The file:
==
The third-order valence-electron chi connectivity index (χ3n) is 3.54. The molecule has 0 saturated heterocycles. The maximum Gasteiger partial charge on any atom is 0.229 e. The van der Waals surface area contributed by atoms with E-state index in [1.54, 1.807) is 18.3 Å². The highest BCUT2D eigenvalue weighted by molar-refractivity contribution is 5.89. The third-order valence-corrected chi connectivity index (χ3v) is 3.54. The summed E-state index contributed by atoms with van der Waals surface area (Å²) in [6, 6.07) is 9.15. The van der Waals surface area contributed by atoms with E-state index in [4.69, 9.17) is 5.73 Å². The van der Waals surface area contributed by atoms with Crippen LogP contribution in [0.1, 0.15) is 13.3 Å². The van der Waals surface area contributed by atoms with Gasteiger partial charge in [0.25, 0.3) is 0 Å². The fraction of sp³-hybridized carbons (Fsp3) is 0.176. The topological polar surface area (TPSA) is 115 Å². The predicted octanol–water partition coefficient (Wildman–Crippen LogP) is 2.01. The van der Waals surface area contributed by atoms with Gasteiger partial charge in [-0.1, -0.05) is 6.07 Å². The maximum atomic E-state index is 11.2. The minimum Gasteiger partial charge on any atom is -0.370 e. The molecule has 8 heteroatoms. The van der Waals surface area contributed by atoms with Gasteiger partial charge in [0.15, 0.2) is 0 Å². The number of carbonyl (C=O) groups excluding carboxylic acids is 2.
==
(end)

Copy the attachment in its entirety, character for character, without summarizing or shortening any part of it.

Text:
The third-order valence-electron chi connectivity index (χ3n) is 3.54. The molecule has 0 saturated heterocycles. The maximum Gasteiger partial charge on any atom is 0.229 e. The van der Waals surface area contributed by atoms with E-state index in [1.54, 1.807) is 18.3 Å². The highest BCUT2D eigenvalue weighted by molar-refractivity contribution is 5.89. The third-order valence-corrected chi connectivity index (χ3v) is 3.54. The summed E-state index contributed by atoms with van der Waals surface area (Å²) in [6, 6.07) is 9.15. The van der Waals surface area contributed by atoms with E-state index in [4.69, 9.17) is 5.73 Å². The van der Waals surface area contributed by atoms with Crippen LogP contribution in [0.1, 0.15) is 13.3 Å². The van der Waals surface area contributed by atoms with Gasteiger partial charge in [0.25, 0.3) is 0 Å². The fraction of sp³-hybridized carbons (Fsp3) is 0.176. The topological polar surface area (TPSA) is 115 Å². The predicted octanol–water partition coefficient (Wildman–Crippen LogP) is 2.01. The van der Waals surface area contributed by atoms with Gasteiger partial charge in [-0.1, -0.05) is 6.07 Å². The maximum atomic E-state index is 11.2. The minimum Gasteiger partial charge on any atom is -0.370 e. The molecule has 8 heteroatoms. The van der Waals surface area contributed by atoms with Gasteiger partial charge in [0.15, 0.2) is 0 Å². The number of carbonyl (C=O) groups excluding carboxylic acids is 2.